Common name. Riceflowers. Family Thymelaeaceae.
Habit and leaf form. Shrubs, or herbs. Herbs annual. Mesophytic, or xerophytic. Leaves small to medium-sized; alternate (sometimes), or opposite; sometimes spiral; decussate; ‘herbaceous’, or leathery (sometimes ericoid); petiolate, or sessile; gland-dotted, or not gland-dotted; simple. Leaf blades entire; flat, or rolled; elliptic, or oblong, or ovate, or obovate, or linear, or orbicular; pinnately veined; cross-venulate. Leaves without stipules; without a persistent basal meristem. Leaf anatomy. Hairs present, or absent.
Reproductive type, pollination. Fertile flowers hermaphrodite, or functionally male and functionally female, or functionally male, or functionally female. Unisexual flowers present, or absent. Plants hermaphrodite (flowers protandrous), or monoecious, or dioecious (male flowers are not or only slightly enlarged at the base of the hypanthium and are usually longer than the female flowers, pistillode not exserted), or gynodioecious (female flowers often have a more prominently exserted style than the bisexual flowers and have small staminodes). Female flowers with staminodes. Male flowers with pistillodes.
Inflorescence and flower features. Flowers solitary, or aggregated in ‘inflorescences’; in racemes, or in heads, or in fascicles (or clusters). The terminal inflorescence unit racemose. Inflorescences terminal, or axillary; peduncle not expanded at apex or with a convex or rarely concave receptacle; inflorescence usually a very condensed terminal raceme, rarely elongate or of axillary clusters; with involucral bracts (bracts 4 or more, sessile); pseudanthial, or not pseudanthial. Flowers pedicellate. Pedicels terete. Flowers bracteolate, or ebracteolate; regular. Floral receptacle markedly hollowed (often forming a deep tube of leafy consistency). Free hypanthium present; usually with a fusiform ovary-portion, and a narrower, often cylindrical style-portion which is usually partly or fully persistent in fruit. Hypogynous disk present, or absent; when present, of separate members, or annular. Perianth sepaline (the corolla missing, the ‘calyx’ commonly more or less petaloid); 4; 1 -whorled; sepaloid, or petaloid. Calyx present; 4; 1 -whorled; polysepalous, or gamosepalous; blunt-lobed; imbricate; tubular; unequal but not bilabiate, or regular; green, or white, or cream, or yellow, or red, or pink, or brown; (tube) persistent. Corolla absent. Fertile stamens present, or absent (from female flowers). Androecial members definite in number. Androecium 1–2. Androecial members free of the perianth, or adnate; all equal; free of one another. Androecium exclusively of fertile stamens. Stamens (1–)2; attached inside the hypanthium, or attached on the rim of the hypanthium; all more or less similar in shape; reduced in number relative to the adjacent perianth; oppositisepalous; filantherous, or with sessile anthers. Anthers dehiscing via longitudinal slits; introrse; tetrasporangiate. Fertile gynoecium present, or absent (from male flowers). Gynoecium 2 carpelled (1 aborting early). The pistil 1 celled. Carpels reduced in number relative to the perianth. Gynoecium syncarpous; eu-syncarpous; superior. Ovary unilocular; 1 locular (at maturity). Gynoecium stylate. Styles 1; apical, or lateral. Stigmas 1. Placentation parietal, or apical. Ovules in the single cavity 1; pendulous; epitropous; with ventral raphe; arillate (or carunculate); anatropous, or hemianatropous.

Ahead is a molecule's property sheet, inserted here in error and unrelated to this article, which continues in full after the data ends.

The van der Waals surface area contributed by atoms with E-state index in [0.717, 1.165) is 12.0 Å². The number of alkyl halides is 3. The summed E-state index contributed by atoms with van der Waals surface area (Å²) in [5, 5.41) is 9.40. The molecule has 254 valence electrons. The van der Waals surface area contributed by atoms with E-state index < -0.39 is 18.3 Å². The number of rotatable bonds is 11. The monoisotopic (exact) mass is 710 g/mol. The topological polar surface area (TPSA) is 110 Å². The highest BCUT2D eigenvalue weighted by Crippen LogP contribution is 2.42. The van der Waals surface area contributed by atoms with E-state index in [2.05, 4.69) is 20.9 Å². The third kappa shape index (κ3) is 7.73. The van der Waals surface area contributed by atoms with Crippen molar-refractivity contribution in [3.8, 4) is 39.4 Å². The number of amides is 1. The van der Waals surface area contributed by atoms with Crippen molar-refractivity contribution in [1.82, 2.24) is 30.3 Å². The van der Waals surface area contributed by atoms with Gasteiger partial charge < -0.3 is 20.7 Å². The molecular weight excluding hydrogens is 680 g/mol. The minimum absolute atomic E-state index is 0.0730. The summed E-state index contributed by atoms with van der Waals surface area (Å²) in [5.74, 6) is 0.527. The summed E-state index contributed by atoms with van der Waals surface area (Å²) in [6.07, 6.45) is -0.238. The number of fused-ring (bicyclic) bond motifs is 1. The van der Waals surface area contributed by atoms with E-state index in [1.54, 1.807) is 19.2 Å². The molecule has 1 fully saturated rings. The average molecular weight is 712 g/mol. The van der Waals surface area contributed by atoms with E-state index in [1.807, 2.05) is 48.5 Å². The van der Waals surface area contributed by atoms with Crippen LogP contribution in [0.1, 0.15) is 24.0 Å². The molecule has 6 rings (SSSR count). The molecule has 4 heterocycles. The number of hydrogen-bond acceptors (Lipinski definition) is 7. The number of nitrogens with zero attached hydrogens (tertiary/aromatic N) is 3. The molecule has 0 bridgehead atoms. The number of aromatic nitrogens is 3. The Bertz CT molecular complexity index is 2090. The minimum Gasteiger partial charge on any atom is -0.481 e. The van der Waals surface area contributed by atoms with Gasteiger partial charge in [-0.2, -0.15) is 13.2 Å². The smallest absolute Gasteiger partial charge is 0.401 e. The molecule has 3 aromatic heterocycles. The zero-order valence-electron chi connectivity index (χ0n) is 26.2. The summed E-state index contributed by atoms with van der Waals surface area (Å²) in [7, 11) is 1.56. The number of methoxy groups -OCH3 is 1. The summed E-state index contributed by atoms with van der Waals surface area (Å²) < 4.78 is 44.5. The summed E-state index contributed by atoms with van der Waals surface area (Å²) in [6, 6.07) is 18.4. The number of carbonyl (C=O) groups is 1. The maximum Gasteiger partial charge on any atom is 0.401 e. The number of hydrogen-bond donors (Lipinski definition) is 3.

Fruit and seed features. Fruit fleshy, or non-fleshy; indehiscent; achene-like, or a berry, or a drupe. Seeds endospermic, or non-endospermic. Cotyledons 2 (flat, expanded). Embryo straight.
Etymology. From the Greek for "fat"; derivation not stated; may refer to the fleshy cotyledons or to the oily seeds.